So we got to work and made an iPad app. We built easy-to-use panels for anybody, to quickly see tweet counts, mailbox counts, news feeds, weather, and more. We built pro panels to display graphs and tables that can be fed with simple data feeds and be used to display virtually anything imaginable. We made it incredibly easy to set up. We made it look good sitting on your desk while you work. And (as an extra in-app purchase for professionals) we even added TV Out so you can throw this data up on your wall on a giant dedicated screen, for real.

Introducing Status Board. A brand new iPad app from Panic for displaying your data.

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But this is just the beginning: our 1.0. Tell us what panels you’d like to see added. Tell us how you use it, or you’d like to use it. Let us know if you find any bugs by e-mailing us. We’ll be listening and working like crazy as always.

(Thanks to Greg, Neven, Dave, Kenichi, James, and the whole Panic crew for their excellent work on this.)

And stay tuned for a blog post about our new internal Panic Status Board on the office wall — which is now using, of course, this new app. It’s twice as amazing.

PS: Remember how we got obsessed with the poor video quality of the Lightning AV Adapter? Now you know why!

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Coda 2.0.8 Beta 1 http://www.panic.com/blog/coda-2-0-8-beta-1/ http://www.panic.com/blog/coda-2-0-8-beta-1/#comments Fri, 05 Apr 2013 22:23:37 +0000 http://www.panic.com/blog/?p=4775 The wheels continue to turn: here’s a test of Coda 2.0.8.

We’re working on bigger additions to Coda, but in the meantime we’ve been fixing lots of little things. This update should improve stability and speed, and adds Transmit 4.3 favorites importing.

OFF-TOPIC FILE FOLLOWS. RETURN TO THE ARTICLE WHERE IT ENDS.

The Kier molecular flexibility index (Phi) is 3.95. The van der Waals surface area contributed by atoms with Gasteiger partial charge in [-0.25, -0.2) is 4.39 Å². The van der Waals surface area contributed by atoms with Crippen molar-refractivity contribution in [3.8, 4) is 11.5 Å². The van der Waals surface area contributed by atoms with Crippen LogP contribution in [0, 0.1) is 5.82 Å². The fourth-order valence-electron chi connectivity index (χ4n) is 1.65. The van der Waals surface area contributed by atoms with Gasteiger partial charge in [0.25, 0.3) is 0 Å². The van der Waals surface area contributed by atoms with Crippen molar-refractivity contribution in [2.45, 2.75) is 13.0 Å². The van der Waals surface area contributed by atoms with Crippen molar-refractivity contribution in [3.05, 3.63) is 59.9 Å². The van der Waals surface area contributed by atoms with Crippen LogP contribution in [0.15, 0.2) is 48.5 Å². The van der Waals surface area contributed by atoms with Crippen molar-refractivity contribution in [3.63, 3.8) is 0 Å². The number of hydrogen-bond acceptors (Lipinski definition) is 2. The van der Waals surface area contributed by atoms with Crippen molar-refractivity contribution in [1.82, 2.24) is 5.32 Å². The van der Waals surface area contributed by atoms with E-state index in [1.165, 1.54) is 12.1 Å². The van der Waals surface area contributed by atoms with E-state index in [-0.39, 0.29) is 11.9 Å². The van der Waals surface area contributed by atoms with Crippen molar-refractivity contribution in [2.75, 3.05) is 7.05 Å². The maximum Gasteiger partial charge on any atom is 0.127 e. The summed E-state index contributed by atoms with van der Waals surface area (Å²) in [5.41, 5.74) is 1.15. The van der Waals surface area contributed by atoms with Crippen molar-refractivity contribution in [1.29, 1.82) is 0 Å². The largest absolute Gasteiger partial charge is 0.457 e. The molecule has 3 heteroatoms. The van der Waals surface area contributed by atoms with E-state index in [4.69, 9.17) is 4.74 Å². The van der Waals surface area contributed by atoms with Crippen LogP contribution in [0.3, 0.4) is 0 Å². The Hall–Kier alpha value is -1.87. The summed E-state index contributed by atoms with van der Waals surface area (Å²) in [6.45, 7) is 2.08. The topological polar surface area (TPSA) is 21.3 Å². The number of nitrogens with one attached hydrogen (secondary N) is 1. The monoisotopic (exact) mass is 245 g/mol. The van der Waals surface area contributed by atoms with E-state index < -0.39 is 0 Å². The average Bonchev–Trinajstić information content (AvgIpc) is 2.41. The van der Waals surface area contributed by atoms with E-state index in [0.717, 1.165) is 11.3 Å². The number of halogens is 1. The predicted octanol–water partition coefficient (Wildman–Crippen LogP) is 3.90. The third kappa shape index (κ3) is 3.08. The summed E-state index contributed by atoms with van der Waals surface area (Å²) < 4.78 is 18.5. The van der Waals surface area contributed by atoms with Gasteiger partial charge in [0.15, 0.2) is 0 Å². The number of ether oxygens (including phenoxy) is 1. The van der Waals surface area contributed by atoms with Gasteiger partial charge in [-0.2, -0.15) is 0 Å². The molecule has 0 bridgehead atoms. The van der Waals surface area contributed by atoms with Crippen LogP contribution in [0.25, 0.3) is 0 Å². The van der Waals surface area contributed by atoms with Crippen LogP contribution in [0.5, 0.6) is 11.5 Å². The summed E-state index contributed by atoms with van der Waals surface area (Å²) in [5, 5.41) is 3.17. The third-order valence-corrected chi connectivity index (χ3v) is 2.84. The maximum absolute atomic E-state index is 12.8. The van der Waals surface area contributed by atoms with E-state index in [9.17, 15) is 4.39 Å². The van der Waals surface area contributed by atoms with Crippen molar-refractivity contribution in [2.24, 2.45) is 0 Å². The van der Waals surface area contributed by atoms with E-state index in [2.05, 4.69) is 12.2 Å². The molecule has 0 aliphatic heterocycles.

If you’re interested, get Coda 2.0.8b1 here (52 MB).

If you find anything weird, let us know ASAP via Hive!

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Wanted: Office Manager & Non-Technical Support http://www.panic.com/blog/wanted-office-manager-non-technical-support/ http://www.panic.com/blog/wanted-office-manager-non-technical-support/#comments Tue, 12 Mar 2013 18:37:38 +0000 http://www.panic.com/blog/?p=4746 Hello! Panic, Inc., a software developer for Mac, iPhone, and iPad is seeking an Office Manager at our 15-employee headquarters in Portland, OR. A rare, non-technical Panic job!

Candidate must already live in the Portland area, and be able to start immediately. Our office is located downtown, across from Powell’s Books. This is a full-time position.

Typical job duties include:

  • Being on-site weekdays from 9 AM – 6 PM to answer / screen phone calls, take messages, and receive deliveries and visitors
  • Answering general support emails, helping users get up and running, and forwarding technical questions when necessary
  • Handling voicemails and, somehow, faxes
  • Writing checks and paying bills immediately
  • Coordinating occasional social and corporate events such as company dinners, talks, conferences
  • Recording company meetings
  • @answering non-technical queries via Twitter
  • Responding to credit card disputes and refunds
  • Following up with purchase orders for payment (accounts receivable)
  • Providing price quotes for companies interested in volume purchases
  • Maintaining office calendar (who’s in/out, any upcoming special events, birthdays)
  • Scanning receipts and verifying purchase data
  • Keeping the dishwasher sane
  • Welcoming guests & making travel reservations
  • Unexpected Cabel Tasks and miscellaneous errands

Technical knowledge beyond email and word processing is a definite plus, as is a sense of humor and easy-going attitude. We’d love someone who has a fondness for our products and technology in general. But being organized and reliable is critical.

In addition to base salary, Panic offers:

  • Medical, dental, and vision coverage after 90 days
  • Bi-annual profit-sharing bonuses
  • SEP IRA retirement plan contributions after first year
  • Flexible vacation policy
  • Reasonable, life-compatible hours
  • Convenient central Downtown location
  • Free TriMet passes and bike storage
  • A very beautiful and inspiring office, we think

Candidates of every race, gender, nationality, age, and orientation are encouraged to apply.

Sound good? E-mail your resume to us, (UPDATE: This position has been filled. Thanks!) and tell us about yourself. If we’re interested, we will send you additional details and possibly schedule an interview. While we won’t be able to write back to everyone, we really thank you for your interest!